Amazon continues to be the worst with their policies surrounding third-party sellers and “buy” buttons. Amazon, which started out as a bookseller, has continued its practice of allowing third-party sellers to take equal prominence with first-party sellers under Amazon’s “buy book” option.
Continue reading “Amazon, Third Party Sellers, and the Evil Empire”
Written by Kendall Talbot
I thought I had experienced everything there was to experience regarding the Brontës: I have read all their published work, studied their lives in a class dedicated solely to them, and even made a literary pilgrimage to their home in Haworth (yes, the moors are as bleak and melancholy as Emily Brontë makes them out to be). So you can imagine my delight upon learning that there would soon be more of the Brontës for me to devour. MobyLives recently reported that two lost Charlotte Brontë manuscripts, a seventy-seven-line poem and a seventy-four-line story, will be published by the Brontë Society later this year.
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Written by Abby Adamo
Sylvia Plath fans, rejoice! Or, faintly smile while ruminating on the ephemerality of life and the fruitlessness of the longing to become closer to an admired figure by achieving ownership of their material possessions—as I imagine your set is more likely to do. LitHub recently reported that a large selection of Sylvia Plath and Ted Hughes’ possessions, put together by their daughter, Frieda Hughes, were available at a UK auction held on March 21st. While the auction is now over, we can all hold out hope that these multi-thousand-dollar literary relics will once again enter the marketplace as soon as their owners grow tired of them or pass away themselves.
Continue reading “Sylvia Plath’s Personal Possessions Auctioned Off”
Written by Sydney Stewart
Harper Lee’s To Kill a Mockingbird—a required text in schools across America—has been set to become a Broadway play, yet has encountered a number of obstacles in reaching the stage. According to a recent article on MobyLives, the most prominent of these obstacles is a new lawsuit of Harper Lee’s estate against producer Scott Rudin and screenwriter Aaron Sorkin for the very adaptation of the book into a script.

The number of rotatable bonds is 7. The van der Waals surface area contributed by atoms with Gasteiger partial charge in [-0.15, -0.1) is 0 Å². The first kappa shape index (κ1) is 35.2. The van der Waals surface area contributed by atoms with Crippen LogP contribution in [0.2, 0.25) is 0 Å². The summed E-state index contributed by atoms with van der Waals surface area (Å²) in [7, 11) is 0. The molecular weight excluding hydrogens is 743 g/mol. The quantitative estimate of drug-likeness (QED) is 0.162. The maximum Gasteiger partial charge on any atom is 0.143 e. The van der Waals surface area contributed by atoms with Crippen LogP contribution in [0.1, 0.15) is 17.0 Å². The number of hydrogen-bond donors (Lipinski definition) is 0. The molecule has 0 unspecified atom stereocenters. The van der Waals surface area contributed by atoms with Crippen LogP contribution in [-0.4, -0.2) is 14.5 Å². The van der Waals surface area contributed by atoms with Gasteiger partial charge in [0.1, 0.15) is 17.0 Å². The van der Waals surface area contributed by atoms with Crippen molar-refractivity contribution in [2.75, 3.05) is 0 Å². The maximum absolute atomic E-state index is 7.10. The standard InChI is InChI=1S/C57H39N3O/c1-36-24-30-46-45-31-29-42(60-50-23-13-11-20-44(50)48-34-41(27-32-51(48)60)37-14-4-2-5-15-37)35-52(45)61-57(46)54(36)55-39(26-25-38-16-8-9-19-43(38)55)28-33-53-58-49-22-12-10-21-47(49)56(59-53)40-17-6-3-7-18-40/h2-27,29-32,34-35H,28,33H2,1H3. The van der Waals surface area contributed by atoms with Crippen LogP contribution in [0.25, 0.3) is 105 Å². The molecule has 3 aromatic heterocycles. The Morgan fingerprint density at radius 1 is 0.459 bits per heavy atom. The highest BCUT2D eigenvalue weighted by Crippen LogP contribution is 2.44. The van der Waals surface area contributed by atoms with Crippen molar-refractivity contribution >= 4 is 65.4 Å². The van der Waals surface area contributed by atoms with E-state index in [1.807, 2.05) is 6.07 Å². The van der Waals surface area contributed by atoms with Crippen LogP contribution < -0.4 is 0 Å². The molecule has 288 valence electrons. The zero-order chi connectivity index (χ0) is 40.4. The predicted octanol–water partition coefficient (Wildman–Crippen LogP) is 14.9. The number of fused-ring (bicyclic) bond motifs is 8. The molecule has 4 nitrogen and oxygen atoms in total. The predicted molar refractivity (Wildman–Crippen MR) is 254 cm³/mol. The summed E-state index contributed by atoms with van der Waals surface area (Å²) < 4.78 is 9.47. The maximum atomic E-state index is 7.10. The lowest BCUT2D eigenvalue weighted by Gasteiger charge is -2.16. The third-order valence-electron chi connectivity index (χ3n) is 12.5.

Continue reading “Harper Lee Estate Lawsuit Against To Kill a Mockingbird Broadway Adaptation”
Written by Morgan Southworth
For those of you who may be unaware, Shakespeare and Co. is a café and bookstore combination that, in addition to the Lexington Avenue, Manhattan location that already exists, will soon open three more locations around the northeastern United States. One store will open around the Rittenhouse Square area in Philadelphia this summer while the two remaining stores will open later this year as additional Manhattan locations. One will be located in Greenwich Village and the other on Upper West Side Broadway, as according to Publishers Weekly.
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Written by Kiran Gokal
With the phenomenon of Oldboy and the recent popularity of Train to Busan, Korean cinema has established its position high in the crime thriller genre, creating a new generation of widely praised films. When I think of Korean thriller films, I think of action-packed films balanced with drama, comedy, and beautifully crafted, complex characters, in a way that is quite rare in Hollywood films. Simply just acknowledging the popularity of Korean thriller films, it’s no surprise that Korean thriller novels are also on the rise and aiming high. In her article in The Guardian, Alison Flood discusses a particular Korean novelist by the name of Un-Su Kim whose recent novel The Plotters was subject to a grand auction in the US and landed a six-figure sum. Korean thriller novels, it seems, have been caught in a wave of interest in recent years. This fact was strengthened by the praise and popularity following Han Kang’s novel The Vegetarian that sparked a flare of interest into the country’s literature.
Continue reading “Korean Thriller Novels on the Rise: Overturning the Scandinavian Reign”